In part 1 of this series we've looked on the basics of the interactor pattern, created an interactor dealing with the Mailgun API and refactored it to use a Result class to signalize success and failure.
In this part, we want to add some method sugar to our solution, so that we don't have to deal with the setup process too much.

Let's start with the interactor we created last time:

class CreateMailgunDomain
  include HTTParty
  base_uri 'api.mailgun.com'

  pattr_initialize :domain

  def call
    response = post('/domains', name: domain)
    if response.code == 200
      Result.new(true, response)
    else
      Result.new(false, response)
    end
  end

  private

  # Other parts omitted
end

Instead of calls to Result#newI would rather like to use something closer to natural language, like fail, or errored. Let's try that: We'll refactor CreateMailgunDomain#call to sound nicer:

def call
  response = post('/domains', name: domain)
  if response.code == 200
    response
  else
    fail!(response)
  end
end  

That looks better, in my opinion. If the call to the /domains endpoint is successful (meaning if it returns a 200 OK), we will return the response. If it weren't, we would call fail!. Please note that in Ruby, fail is a reserved word and used as a synonym to raise.

If we run that code now, it would fail because we haven't implemented our fail! method yet. Let's do that:

def fail!(object = nil)
  fail Failure, object
end

class Failure < StandardError
  attr_reader :object

  def initialize(object = nil, message = nil)
    super(message)
    @object = object
  end
end

We will just call the ordinary fail method with a new Failure object. Failure takes and optional object (our response) and an optional message, which it inherits from StandardError.

Now, how do we get this code into our CreateMailgunDomain interactor? There are various options for that: we could create an Interactor class and let our custom interactor inherit from it. Or we could create a module which we can include into our interactor. For this article, I'll go with solution #2, the module:

module Interactor
  def self.included(base)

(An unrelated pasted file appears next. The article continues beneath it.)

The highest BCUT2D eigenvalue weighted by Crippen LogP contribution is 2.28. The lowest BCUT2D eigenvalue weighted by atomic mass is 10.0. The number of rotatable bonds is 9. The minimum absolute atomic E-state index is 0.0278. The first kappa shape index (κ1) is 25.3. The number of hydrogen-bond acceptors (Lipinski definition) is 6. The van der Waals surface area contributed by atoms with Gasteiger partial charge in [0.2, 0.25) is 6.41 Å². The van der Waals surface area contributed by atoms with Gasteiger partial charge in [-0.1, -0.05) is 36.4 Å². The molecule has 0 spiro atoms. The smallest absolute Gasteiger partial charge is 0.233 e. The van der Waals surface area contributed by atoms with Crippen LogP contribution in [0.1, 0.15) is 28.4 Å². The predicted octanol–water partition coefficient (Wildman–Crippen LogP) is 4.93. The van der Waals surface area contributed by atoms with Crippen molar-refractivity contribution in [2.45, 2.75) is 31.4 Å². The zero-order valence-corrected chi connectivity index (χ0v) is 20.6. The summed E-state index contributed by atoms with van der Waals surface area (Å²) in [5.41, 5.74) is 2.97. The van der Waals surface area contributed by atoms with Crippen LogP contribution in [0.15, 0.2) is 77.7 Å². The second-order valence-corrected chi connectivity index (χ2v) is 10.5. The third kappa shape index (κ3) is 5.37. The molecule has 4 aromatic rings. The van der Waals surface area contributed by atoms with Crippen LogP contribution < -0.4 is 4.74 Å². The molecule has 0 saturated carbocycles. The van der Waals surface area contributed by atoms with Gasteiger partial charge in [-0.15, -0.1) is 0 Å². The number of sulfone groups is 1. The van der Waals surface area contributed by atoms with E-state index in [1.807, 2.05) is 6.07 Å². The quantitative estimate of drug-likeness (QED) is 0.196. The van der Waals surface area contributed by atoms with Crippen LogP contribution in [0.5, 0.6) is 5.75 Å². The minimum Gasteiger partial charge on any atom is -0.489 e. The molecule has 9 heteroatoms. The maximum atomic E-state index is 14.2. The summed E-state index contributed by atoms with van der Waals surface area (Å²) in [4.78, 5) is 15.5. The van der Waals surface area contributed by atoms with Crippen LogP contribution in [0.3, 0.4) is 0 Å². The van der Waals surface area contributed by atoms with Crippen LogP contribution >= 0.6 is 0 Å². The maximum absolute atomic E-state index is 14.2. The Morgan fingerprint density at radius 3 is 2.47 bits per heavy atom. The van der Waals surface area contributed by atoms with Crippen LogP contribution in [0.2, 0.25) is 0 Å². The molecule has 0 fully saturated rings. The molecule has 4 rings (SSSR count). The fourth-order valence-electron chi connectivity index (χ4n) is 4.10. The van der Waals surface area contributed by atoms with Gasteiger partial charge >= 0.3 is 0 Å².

base.extend(ClassMethods)
  end

  def fail!(object = nil)
    self.class.fail!(object)
  end

  module ClassMethods
    def call(*args)
      object = new(*args).call
      Result.new(true, object)
    rescue Failure => failure
      Result.new(false, failure.object)
    end

    def fail!(object = nil)
      fail Failure, object
    end
  end
end

What the call method does is, it creates a new instance of the class it was included in and calls call on the instance. If the instance returns a value, it wraps that one in a new instance of the Result class, sets the success attribute to true (via the constructor) and returns it.

If during the processing a Failure error is raised, it will also create a new instance of the Result class, but set its success attribute to false and return it along with the object from the failure.

We also added a new instance method onto the class, called fail!. That's the once which is called by our CreateMailgunDomain interactor above. It just passes the arguments it receives on to the same-name class method.

If you're unsure what's happening with the internal ClassMethods module, please check out this article here: Include vs Extend in Ruby.

Now we can finally include this module in our interactor and use it:

class CreateMailgunDomain
  include HTTParty
  include Interactor
  base_uri 'api.mailgun.com'

  pattr_initialize :domain

  def call
    response = post('/domains', name: domain)
    if response.code == 200
      response
    else
      fail!(response)
    end
  end

  private

  # Other parts omitted
end

# Use it like so:
CreateMailgunDomain.call('example.com')

If you are interested in the complete code, I've created a Gist with all the parts put together.

Alright, that's it for today! I hope you enjoyed this two-part article about interactors. As always, I'm happy for feedback and new ideas - just leave a comment!